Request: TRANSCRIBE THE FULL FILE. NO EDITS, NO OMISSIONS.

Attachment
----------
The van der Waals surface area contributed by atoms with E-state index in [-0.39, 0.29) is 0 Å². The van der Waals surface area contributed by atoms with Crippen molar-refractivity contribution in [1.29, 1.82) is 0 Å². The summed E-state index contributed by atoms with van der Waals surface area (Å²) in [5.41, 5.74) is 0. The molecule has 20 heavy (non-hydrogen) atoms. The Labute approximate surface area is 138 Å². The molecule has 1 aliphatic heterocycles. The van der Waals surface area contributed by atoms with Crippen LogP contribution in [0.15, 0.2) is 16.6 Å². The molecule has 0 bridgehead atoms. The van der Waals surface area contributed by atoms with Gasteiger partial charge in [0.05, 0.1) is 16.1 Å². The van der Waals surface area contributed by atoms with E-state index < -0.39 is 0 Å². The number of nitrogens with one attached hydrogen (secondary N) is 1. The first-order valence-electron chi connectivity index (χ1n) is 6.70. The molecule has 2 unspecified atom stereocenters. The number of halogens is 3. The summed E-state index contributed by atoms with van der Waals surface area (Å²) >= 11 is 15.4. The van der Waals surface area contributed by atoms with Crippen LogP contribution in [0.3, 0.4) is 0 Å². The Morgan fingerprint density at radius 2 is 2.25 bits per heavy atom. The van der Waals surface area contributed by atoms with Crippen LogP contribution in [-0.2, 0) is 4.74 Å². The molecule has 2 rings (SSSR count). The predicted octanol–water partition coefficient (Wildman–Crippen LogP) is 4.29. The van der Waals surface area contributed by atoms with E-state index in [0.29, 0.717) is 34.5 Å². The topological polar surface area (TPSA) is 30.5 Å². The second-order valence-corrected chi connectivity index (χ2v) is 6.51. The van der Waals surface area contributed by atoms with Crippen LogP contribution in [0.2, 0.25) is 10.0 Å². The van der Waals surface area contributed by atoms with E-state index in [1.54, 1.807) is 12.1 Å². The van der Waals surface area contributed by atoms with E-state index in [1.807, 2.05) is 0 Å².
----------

The van der Waals surface area contributed by atoms with E-state index in [-0.39, 0.29) is 0 Å². The van der Waals surface area contributed by atoms with Crippen molar-refractivity contribution in [1.29, 1.82) is 0 Å². The summed E-state index contributed by atoms with van der Waals surface area (Å²) in [5.41, 5.74) is 0. The molecule has 20 heavy (non-hydrogen) atoms. The Labute approximate surface area is 138 Å². The molecule has 1 aliphatic heterocycles. The van der Waals surface area contributed by atoms with Crippen LogP contribution in [0.15, 0.2) is 16.6 Å². The molecule has 0 bridgehead atoms. The van der Waals surface area contributed by atoms with Gasteiger partial charge in [0.05, 0.1) is 16.1 Å². The van der Waals surface area contributed by atoms with E-state index < -0.39 is 0 Å². The number of nitrogens with one attached hydrogen (secondary N) is 1. The first-order valence-electron chi connectivity index (χ1n) is 6.70. The molecule has 2 unspecified atom stereocenters. The number of halogens is 3. The summed E-state index contributed by atoms with van der Waals surface area (Å²) >= 11 is 15.4. The van der Waals surface area contributed by atoms with Crippen LogP contribution in [0.3, 0.4) is 0 Å². The Morgan fingerprint density at radius 2 is 2.25 bits per heavy atom. The van der Waals surface area contributed by atoms with Crippen LogP contribution in [-0.2, 0) is 4.74 Å². The molecule has 2 rings (SSSR count). The predicted octanol–water partition coefficient (Wildman–Crippen LogP) is 4.29. The van der Waals surface area contributed by atoms with E-state index in [0.29, 0.717) is 34.5 Å². The topological polar surface area (TPSA) is 30.5 Å². The second-order valence-corrected chi connectivity index (χ2v) is 6.51. The van der Waals surface area contributed by atoms with Crippen LogP contribution in [0.2, 0.25) is 10.0 Å². The van der Waals surface area contributed by atoms with E-state index in [1.54, 1.807) is 12.1 Å². The van der Waals surface area contributed by atoms with E-state index in [1.807, 2.05) is 0 Å².